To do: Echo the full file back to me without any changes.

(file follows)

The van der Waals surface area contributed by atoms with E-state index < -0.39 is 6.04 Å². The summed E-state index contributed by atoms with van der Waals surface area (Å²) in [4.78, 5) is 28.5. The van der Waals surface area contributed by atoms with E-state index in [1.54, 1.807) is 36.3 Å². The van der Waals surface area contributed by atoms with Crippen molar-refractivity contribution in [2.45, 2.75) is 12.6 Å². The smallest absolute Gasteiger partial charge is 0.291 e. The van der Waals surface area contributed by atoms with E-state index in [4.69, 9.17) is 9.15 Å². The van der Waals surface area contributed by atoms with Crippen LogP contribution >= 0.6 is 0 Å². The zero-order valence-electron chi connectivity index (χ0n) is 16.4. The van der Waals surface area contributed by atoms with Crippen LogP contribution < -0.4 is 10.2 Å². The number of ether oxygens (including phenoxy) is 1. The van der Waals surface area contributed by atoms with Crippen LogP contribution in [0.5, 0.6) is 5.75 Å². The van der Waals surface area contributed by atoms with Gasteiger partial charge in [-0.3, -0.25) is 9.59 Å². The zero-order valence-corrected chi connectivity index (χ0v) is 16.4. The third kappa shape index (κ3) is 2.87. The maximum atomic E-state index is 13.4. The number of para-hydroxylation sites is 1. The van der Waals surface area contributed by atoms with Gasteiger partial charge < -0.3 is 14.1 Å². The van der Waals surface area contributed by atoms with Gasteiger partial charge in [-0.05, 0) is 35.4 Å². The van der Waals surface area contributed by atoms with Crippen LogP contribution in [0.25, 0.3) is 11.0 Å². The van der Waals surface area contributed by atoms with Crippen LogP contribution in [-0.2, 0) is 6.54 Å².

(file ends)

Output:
The van der Waals surface area contributed by atoms with E-state index < -0.39 is 6.04 Å². The summed E-state index contributed by atoms with van der Waals surface area (Å²) in [4.78, 5) is 28.5. The van der Waals surface area contributed by atoms with E-state index in [1.54, 1.807) is 36.3 Å². The van der Waals surface area contributed by atoms with Crippen molar-refractivity contribution in [2.45, 2.75) is 12.6 Å². The smallest absolute Gasteiger partial charge is 0.291 e. The van der Waals surface area contributed by atoms with E-state index in [4.69, 9.17) is 9.15 Å². The van der Waals surface area contributed by atoms with Crippen LogP contribution >= 0.6 is 0 Å². The zero-order valence-electron chi connectivity index (χ0n) is 16.4. The van der Waals surface area contributed by atoms with Crippen LogP contribution < -0.4 is 10.2 Å². The number of ether oxygens (including phenoxy) is 1. The van der Waals surface area contributed by atoms with Crippen LogP contribution in [0.5, 0.6) is 5.75 Å². The van der Waals surface area contributed by atoms with Gasteiger partial charge in [-0.3, -0.25) is 9.59 Å². The zero-order valence-corrected chi connectivity index (χ0v) is 16.4. The third kappa shape index (κ3) is 2.87. The maximum atomic E-state index is 13.4. The number of para-hydroxylation sites is 1. The van der Waals surface area contributed by atoms with Gasteiger partial charge < -0.3 is 14.1 Å². The van der Waals surface area contributed by atoms with Gasteiger partial charge in [-0.05, 0) is 35.4 Å². The van der Waals surface area contributed by atoms with Crippen LogP contribution in [0.25, 0.3) is 11.0 Å². The van der Waals surface area contributed by atoms with Crippen LogP contribution in [-0.2, 0) is 6.54 Å².